I have a film of Picasso “Le Mystere Picasso” from 1956. In the DVD Picasso brings brush strokes into life. At one point a painting is NOT going well, and his subtitled comment is “Oooohhhh. This is bad. Vary bad…” He played with paint, with vision and presented it well.
“The demanding memory that comes to you of itself…”
from Frank Herbert’s Dune
I bought a book by a father who lost his eighteen-year-old daughter to cancer. The concept I had of the book from reviews of it was a collection of memories of the girl, a relating of the process of searching for a cure and a log of how the two on them approached and handled the idea of her dying and how they dealt ultimately with knowing she was going to pass away. There was mention of artwork and poetry and healing, at least in my imagination.
It was not the book I thought it would be, when it arrived, not the book I needed. Not a bad book. I am just in a state where I had very explicite expectations and the desperate need for a particular book, a book this was not. And I’m not in a place to accept the difference, to accept a book that isn’t pretty much exactly that. That book, I think I may have to write for myself.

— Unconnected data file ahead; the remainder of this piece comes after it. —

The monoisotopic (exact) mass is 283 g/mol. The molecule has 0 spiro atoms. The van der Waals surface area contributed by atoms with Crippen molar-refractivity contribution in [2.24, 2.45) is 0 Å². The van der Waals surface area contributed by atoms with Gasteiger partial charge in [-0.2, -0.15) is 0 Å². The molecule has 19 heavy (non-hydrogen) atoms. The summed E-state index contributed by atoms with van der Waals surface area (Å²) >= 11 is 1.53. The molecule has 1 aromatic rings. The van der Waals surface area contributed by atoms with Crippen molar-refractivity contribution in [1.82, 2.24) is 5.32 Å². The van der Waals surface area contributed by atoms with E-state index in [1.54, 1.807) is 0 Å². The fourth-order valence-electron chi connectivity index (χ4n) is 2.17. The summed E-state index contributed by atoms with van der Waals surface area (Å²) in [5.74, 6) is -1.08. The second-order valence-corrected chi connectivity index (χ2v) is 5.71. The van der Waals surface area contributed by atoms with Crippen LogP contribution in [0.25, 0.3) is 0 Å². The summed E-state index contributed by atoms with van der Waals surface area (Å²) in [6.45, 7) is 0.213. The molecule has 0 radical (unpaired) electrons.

That’s how I started painting.
I always had the need to draw on paper, to capture visual memory and visual creation. tBut these drawings were small drawings, not ambitious works. I started painting when I began making things that I would want to hang on my wall. I was in high school, had no money, couldn’t afford posters. I painted images I wanted to see, visions that would inspire, enliven my world, create a sense of wonder and awe and that ethereal sense of beauty.
Now we come to writing. I’m trying to capture what I was hoping to find, what I had expectations to find, and then write that book.